The A in APET stands for activating agent: any event or stimulus in the environment. Information about that stimulus, taken in through the senses, is processed through the pattern-matching part of the mind (P) which is tagged with an emotion (E) which may inspire certain thoughts (T). Accordingly, the APET model provides many more points of intervention in therapy than simply helping a client to alter their beliefs and attitudes. Each letter of the model symbolises a point of possible change. Sometimes it may be most effective, for instance, to work to change the activating agent (ie an individual’s life circumstances). Very often an inappropriate pattern match needs to be changed. So a woman who unconsciously pattern matches to the mental cruelty of her first lover every time she embarks on a new relationship, and consequently sabotages it, needs help to uncouple the connection between the past experience and her present circumstances.
Emotion (the E of the model) always needs to be calmed down before a client can learn to think in a less black and white fashion. It is impossible to communicate fully with anyone who is overly emotionally aroused, and depression is just as aroused an emotional state as anger, even if it is not so apparent to the onlooker. We maintain, unlike in cognitive therapy, that it isn’t individuals’ faulty thinking which causes a problem but the fact that emotional arousal, with its black and white logic, blocks access to the more subtle reasoning of the higher brain. (Thus the depressed person thinks everything always goes wrong and no relationship will ever work, because there are no greys in black and white thinking.) Teaching people relaxation techniques and working with them while in a state of deep relaxation reduces the emotional brain’s paralysing hold over the neocortex.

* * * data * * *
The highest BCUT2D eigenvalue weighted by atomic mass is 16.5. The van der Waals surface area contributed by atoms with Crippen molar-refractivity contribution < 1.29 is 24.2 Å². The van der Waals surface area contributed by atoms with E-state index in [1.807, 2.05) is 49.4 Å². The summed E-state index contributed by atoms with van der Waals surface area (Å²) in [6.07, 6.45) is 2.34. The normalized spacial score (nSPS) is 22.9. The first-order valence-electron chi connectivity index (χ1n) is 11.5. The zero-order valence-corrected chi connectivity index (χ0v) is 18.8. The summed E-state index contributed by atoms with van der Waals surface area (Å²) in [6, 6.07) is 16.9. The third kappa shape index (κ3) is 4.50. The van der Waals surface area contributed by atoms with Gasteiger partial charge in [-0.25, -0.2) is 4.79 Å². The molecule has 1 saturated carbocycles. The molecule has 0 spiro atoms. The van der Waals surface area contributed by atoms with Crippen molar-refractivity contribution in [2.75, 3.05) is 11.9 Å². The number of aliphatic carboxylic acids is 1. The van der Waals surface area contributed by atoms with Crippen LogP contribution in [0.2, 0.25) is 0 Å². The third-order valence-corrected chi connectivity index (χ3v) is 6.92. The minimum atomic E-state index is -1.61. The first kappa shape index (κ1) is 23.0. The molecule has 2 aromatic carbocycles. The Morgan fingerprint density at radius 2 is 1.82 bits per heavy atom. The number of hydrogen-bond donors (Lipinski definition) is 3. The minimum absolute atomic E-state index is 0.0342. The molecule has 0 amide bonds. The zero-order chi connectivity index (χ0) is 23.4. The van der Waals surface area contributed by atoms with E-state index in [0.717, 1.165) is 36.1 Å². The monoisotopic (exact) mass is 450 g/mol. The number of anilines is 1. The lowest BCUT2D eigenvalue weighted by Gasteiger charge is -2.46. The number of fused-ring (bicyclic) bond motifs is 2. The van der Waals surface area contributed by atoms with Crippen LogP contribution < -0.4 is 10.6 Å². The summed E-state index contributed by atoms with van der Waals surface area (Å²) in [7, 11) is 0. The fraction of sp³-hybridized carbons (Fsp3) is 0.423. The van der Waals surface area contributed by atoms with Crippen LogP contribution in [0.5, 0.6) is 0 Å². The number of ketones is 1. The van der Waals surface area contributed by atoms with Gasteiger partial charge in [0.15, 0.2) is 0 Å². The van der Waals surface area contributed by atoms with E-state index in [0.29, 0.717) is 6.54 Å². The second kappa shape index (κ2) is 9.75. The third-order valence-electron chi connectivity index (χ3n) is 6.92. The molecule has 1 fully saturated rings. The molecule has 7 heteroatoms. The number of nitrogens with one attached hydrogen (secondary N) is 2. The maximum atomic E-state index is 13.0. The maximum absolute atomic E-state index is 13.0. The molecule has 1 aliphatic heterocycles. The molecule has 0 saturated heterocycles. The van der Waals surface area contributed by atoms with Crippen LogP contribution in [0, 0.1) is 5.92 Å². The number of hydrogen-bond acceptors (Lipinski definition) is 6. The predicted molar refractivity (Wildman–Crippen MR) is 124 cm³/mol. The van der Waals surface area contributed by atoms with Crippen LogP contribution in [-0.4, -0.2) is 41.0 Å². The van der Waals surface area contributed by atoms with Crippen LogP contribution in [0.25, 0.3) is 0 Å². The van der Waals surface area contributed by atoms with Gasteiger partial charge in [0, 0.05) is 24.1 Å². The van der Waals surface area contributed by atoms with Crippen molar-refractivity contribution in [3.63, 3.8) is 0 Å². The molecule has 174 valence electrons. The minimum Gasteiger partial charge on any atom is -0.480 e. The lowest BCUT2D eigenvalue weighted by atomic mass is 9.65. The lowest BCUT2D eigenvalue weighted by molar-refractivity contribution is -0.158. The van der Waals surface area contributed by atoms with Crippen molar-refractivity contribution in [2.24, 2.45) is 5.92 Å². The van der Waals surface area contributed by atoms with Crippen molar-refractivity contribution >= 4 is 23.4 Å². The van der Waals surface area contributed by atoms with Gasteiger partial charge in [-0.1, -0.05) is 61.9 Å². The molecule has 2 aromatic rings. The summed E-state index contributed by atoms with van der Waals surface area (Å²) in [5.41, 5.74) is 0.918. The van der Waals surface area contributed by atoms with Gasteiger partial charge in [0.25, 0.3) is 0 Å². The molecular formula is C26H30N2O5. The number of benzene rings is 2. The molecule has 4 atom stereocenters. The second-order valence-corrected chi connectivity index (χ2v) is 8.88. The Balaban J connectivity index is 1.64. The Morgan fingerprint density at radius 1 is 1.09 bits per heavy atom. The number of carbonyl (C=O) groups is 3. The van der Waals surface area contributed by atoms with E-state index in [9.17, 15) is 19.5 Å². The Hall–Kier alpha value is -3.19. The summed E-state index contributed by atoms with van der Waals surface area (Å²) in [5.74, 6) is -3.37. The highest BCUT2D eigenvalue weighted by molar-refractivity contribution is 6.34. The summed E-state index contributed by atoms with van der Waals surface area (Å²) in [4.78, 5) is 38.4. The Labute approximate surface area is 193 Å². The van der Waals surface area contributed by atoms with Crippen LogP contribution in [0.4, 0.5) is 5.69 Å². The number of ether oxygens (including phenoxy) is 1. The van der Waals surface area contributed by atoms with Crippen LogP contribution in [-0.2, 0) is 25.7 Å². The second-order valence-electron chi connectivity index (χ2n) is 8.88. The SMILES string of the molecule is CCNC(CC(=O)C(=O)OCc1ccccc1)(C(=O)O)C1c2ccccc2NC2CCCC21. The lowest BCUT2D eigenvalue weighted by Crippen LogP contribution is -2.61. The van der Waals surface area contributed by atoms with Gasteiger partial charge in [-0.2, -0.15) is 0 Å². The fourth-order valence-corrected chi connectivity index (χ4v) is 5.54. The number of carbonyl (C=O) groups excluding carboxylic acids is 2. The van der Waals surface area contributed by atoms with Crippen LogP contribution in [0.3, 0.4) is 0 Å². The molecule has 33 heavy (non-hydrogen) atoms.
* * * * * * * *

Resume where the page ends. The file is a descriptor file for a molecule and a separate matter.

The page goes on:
Finally, as every good cognitive therapist knows, it can be important to work with any unhelpful thoughts or belief patterns (T) when a person’s attributional style of thinking is exacerbating the depression.
Whereas cognitive methods are laborious and slow and involve clients in adjusting to the therapist’s reality (learning to identify the many categor-
ies of faulty thinking), the human givens approach, based on the APET model, requires therapists to enter the client’s reality, and enables them to offer diverse meaningful interventions simultaneously, effecting powerful positive change extremely quickly.
The kinds of techniques used can be seen in the new training video, “In control again“, in which a self harming, clinically depressed single mother suffering panic attacks and feelings of paranoia is helped to take control over her life again in just one session of human givens therapy, working from the APET model. We would suggest that GPs could learn more about the nature of depression and how to lift it from studying this than attending any amount of CBT training.
The techniques which make up the armoury of the human givens approach (see “How to lift depression quickly and safely”, Human Givens, vol 9, no 1, pages 34—36) are applied not systematically but in accordance with the individual needs of each individual patient. They have been shown to work reliably time and again and are not complex to learn or apply, for either practitioner or patient. As supporters of research into what works, we would welcome the chance to participate in any trial that researchers into psychological therapies might care to construct.
1. King, M et al (2002). Effectiveness of teaching general practitioners skills in brief cognitive behaviour therapy to treat patients with depression: randomised controlled trial. British Medical Journal, 324, 947—950.
2. Le Doux, J (1998). The Emotional Brain. Weidenfeld & Nicolson.
3. Griffin, J and Tyrrell, I (2000). The APET model: patterns in the brain. HG Publishing.
This article is taken from Vol 9, No 2 of the Human Givens Journal and I feel it’s very relevant considering how ‘fashionable’ CBT is becoming in the UK at the moment.
Posted by: Eleanor